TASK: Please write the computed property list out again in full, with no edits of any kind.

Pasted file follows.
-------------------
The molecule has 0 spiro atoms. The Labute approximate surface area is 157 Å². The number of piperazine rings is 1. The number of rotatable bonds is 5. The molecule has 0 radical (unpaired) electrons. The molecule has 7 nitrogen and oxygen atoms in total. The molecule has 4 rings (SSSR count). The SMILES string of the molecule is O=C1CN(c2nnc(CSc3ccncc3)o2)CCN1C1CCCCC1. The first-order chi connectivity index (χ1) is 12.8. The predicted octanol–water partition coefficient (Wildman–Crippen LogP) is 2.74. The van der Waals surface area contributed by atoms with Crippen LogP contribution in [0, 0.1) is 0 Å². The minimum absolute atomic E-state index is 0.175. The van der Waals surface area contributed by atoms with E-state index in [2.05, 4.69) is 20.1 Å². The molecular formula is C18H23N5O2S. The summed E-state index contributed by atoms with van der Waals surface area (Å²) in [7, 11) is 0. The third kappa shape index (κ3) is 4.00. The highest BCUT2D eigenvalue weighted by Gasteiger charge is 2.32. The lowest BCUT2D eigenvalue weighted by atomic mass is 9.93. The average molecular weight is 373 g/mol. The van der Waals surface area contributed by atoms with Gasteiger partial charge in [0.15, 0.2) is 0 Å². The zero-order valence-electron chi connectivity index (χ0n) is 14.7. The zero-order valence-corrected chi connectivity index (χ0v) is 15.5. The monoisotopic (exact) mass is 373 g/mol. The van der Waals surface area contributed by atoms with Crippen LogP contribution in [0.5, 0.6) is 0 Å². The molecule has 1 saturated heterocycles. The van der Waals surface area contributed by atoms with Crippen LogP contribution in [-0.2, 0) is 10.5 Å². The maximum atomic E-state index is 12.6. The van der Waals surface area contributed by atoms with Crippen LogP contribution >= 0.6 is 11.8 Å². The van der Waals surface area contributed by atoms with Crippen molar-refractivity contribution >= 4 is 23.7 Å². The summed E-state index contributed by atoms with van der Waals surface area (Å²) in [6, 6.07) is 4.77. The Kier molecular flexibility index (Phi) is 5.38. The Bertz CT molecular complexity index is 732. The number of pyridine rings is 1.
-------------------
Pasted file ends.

The molecule has 0 spiro atoms. The Labute approximate surface area is 157 Å². The number of piperazine rings is 1. The number of rotatable bonds is 5. The molecule has 0 radical (unpaired) electrons. The molecule has 7 nitrogen and oxygen atoms in total. The molecule has 4 rings (SSSR count). The SMILES string of the molecule is O=C1CN(c2nnc(CSc3ccncc3)o2)CCN1C1CCCCC1. The first-order chi connectivity index (χ1) is 12.8. The predicted octanol–water partition coefficient (Wildman–Crippen LogP) is 2.74. The van der Waals surface area contributed by atoms with Crippen LogP contribution in [0, 0.1) is 0 Å². The minimum absolute atomic E-state index is 0.175. The van der Waals surface area contributed by atoms with E-state index in [2.05, 4.69) is 20.1 Å². The molecular formula is C18H23N5O2S. The summed E-state index contributed by atoms with van der Waals surface area (Å²) in [7, 11) is 0. The third kappa shape index (κ3) is 4.00. The highest BCUT2D eigenvalue weighted by Gasteiger charge is 2.32. The lowest BCUT2D eigenvalue weighted by atomic mass is 9.93. The average molecular weight is 373 g/mol. The van der Waals surface area contributed by atoms with Gasteiger partial charge in [0.15, 0.2) is 0 Å². The zero-order valence-electron chi connectivity index (χ0n) is 14.7. The zero-order valence-corrected chi connectivity index (χ0v) is 15.5. The monoisotopic (exact) mass is 373 g/mol. The van der Waals surface area contributed by atoms with Crippen LogP contribution in [0.5, 0.6) is 0 Å². The molecule has 1 saturated heterocycles. The van der Waals surface area contributed by atoms with Crippen LogP contribution in [-0.2, 0) is 10.5 Å². The maximum atomic E-state index is 12.6. The van der Waals surface area contributed by atoms with Crippen LogP contribution >= 0.6 is 11.8 Å². The van der Waals surface area contributed by atoms with Crippen molar-refractivity contribution >= 4 is 23.7 Å². The summed E-state index contributed by atoms with van der Waals surface area (Å²) in [6, 6.07) is 4.77. The Kier molecular flexibility index (Phi) is 5.38. The Bertz CT molecular complexity index is 732. The number of pyridine rings is 1.